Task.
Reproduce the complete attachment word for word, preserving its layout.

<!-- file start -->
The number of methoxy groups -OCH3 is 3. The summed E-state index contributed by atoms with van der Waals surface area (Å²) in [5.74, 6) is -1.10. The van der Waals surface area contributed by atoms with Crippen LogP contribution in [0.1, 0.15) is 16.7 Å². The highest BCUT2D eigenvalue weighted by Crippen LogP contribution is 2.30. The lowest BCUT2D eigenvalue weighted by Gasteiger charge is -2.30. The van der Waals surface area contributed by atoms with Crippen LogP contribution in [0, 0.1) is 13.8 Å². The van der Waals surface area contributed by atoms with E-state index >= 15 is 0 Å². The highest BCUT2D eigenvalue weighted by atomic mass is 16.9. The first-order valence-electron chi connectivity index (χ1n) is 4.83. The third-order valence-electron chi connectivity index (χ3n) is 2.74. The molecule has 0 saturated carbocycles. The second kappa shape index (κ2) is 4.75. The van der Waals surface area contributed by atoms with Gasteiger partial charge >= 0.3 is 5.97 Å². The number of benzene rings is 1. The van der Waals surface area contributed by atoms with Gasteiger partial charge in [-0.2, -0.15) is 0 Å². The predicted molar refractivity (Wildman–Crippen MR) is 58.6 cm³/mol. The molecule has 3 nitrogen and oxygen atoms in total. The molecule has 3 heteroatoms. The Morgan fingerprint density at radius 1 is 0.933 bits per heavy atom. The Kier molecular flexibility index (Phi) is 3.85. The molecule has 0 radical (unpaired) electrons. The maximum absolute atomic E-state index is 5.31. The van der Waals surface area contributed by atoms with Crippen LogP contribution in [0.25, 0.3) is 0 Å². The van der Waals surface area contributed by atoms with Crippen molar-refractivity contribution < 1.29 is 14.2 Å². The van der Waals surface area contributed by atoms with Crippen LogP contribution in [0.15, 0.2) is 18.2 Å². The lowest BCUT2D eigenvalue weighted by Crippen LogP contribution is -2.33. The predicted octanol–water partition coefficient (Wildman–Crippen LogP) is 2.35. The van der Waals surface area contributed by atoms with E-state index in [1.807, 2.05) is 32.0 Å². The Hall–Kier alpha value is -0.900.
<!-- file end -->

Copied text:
The number of methoxy groups -OCH3 is 3. The summed E-state index contributed by atoms with van der Waals surface area (Å²) in [5.74, 6) is -1.10. The van der Waals surface area contributed by atoms with Crippen LogP contribution in [0.1, 0.15) is 16.7 Å². The highest BCUT2D eigenvalue weighted by Crippen LogP contribution is 2.30. The lowest BCUT2D eigenvalue weighted by Gasteiger charge is -2.30. The van der Waals surface area contributed by atoms with Crippen LogP contribution in [0, 0.1) is 13.8 Å². The van der Waals surface area contributed by atoms with E-state index >= 15 is 0 Å². The highest BCUT2D eigenvalue weighted by atomic mass is 16.9. The first-order valence-electron chi connectivity index (χ1n) is 4.83. The third-order valence-electron chi connectivity index (χ3n) is 2.74. The molecule has 0 saturated carbocycles. The second kappa shape index (κ2) is 4.75. The van der Waals surface area contributed by atoms with Gasteiger partial charge >= 0.3 is 5.97 Å². The number of benzene rings is 1. The van der Waals surface area contributed by atoms with Gasteiger partial charge in [-0.2, -0.15) is 0 Å². The predicted molar refractivity (Wildman–Crippen MR) is 58.6 cm³/mol. The molecule has 3 nitrogen and oxygen atoms in total. The molecule has 3 heteroatoms. The Morgan fingerprint density at radius 1 is 0.933 bits per heavy atom. The Kier molecular flexibility index (Phi) is 3.85. The molecule has 0 radical (unpaired) electrons. The maximum absolute atomic E-state index is 5.31. The van der Waals surface area contributed by atoms with Crippen LogP contribution in [0.25, 0.3) is 0 Å². The van der Waals surface area contributed by atoms with Crippen molar-refractivity contribution < 1.29 is 14.2 Å². The van der Waals surface area contributed by atoms with Crippen LogP contribution in [0.15, 0.2) is 18.2 Å². The lowest BCUT2D eigenvalue weighted by Crippen LogP contribution is -2.33. The predicted octanol–water partition coefficient (Wildman–Crippen LogP) is 2.35. The van der Waals surface area contributed by atoms with E-state index in [1.807, 2.05) is 32.0 Å². The Hall–Kier alpha value is -0.900.